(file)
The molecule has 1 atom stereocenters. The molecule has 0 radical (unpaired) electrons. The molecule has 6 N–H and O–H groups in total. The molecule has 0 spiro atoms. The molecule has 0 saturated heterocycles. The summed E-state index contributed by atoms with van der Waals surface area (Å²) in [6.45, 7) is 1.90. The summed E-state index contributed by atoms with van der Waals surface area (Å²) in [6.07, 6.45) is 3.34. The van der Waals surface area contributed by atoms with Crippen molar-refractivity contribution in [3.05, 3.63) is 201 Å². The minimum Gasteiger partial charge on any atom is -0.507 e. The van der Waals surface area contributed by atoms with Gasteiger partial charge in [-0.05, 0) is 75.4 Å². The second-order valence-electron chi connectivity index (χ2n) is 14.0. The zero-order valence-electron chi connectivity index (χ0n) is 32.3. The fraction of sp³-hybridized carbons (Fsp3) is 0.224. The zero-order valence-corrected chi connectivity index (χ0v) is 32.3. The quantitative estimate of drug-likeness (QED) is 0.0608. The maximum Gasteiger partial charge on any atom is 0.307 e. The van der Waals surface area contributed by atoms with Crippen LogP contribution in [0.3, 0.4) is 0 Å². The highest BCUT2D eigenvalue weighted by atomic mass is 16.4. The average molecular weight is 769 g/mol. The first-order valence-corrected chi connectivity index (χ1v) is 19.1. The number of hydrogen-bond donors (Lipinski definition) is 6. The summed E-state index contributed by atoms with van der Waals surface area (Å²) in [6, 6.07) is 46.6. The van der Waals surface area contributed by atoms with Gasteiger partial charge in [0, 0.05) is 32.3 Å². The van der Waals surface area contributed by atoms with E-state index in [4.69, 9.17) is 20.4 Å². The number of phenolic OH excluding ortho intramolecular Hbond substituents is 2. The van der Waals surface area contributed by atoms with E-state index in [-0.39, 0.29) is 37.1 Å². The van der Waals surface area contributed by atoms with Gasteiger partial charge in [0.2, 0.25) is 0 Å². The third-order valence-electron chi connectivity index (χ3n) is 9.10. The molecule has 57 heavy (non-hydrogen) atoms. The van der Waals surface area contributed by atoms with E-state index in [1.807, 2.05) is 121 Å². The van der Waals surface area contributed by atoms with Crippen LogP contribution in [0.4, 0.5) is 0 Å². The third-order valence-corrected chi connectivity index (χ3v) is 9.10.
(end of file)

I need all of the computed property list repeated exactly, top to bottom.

The molecule has 1 atom stereocenters. The molecule has 0 radical (unpaired) electrons. The molecule has 6 N–H and O–H groups in total. The molecule has 0 spiro atoms. The molecule has 0 saturated heterocycles. The summed E-state index contributed by atoms with van der Waals surface area (Å²) in [6.45, 7) is 1.90. The summed E-state index contributed by atoms with van der Waals surface area (Å²) in [6.07, 6.45) is 3.34. The van der Waals surface area contributed by atoms with Crippen molar-refractivity contribution in [3.05, 3.63) is 201 Å². The minimum Gasteiger partial charge on any atom is -0.507 e. The van der Waals surface area contributed by atoms with Gasteiger partial charge in [-0.05, 0) is 75.4 Å². The second-order valence-electron chi connectivity index (χ2n) is 14.0. The zero-order valence-electron chi connectivity index (χ0n) is 32.3. The fraction of sp³-hybridized carbons (Fsp3) is 0.224. The zero-order valence-corrected chi connectivity index (χ0v) is 32.3. The quantitative estimate of drug-likeness (QED) is 0.0608. The maximum Gasteiger partial charge on any atom is 0.307 e. The van der Waals surface area contributed by atoms with Crippen LogP contribution in [0.3, 0.4) is 0 Å². The highest BCUT2D eigenvalue weighted by atomic mass is 16.4. The average molecular weight is 769 g/mol. The first-order valence-corrected chi connectivity index (χ1v) is 19.1. The number of hydrogen-bond donors (Lipinski definition) is 6. The summed E-state index contributed by atoms with van der Waals surface area (Å²) in [6, 6.07) is 46.6. The van der Waals surface area contributed by atoms with Gasteiger partial charge in [0, 0.05) is 32.3 Å². The van der Waals surface area contributed by atoms with E-state index in [4.69, 9.17) is 20.4 Å². The number of phenolic OH excluding ortho intramolecular Hbond substituents is 2. The van der Waals surface area contributed by atoms with E-state index in [-0.39, 0.29) is 37.1 Å². The van der Waals surface area contributed by atoms with Gasteiger partial charge in [0.2, 0.25) is 0 Å². The third-order valence-electron chi connectivity index (χ3n) is 9.10. The molecule has 57 heavy (non-hydrogen) atoms. The van der Waals surface area contributed by atoms with E-state index in [1.807, 2.05) is 121 Å². The van der Waals surface area contributed by atoms with Crippen LogP contribution in [0.4, 0.5) is 0 Å². The third-order valence-corrected chi connectivity index (χ3v) is 9.10.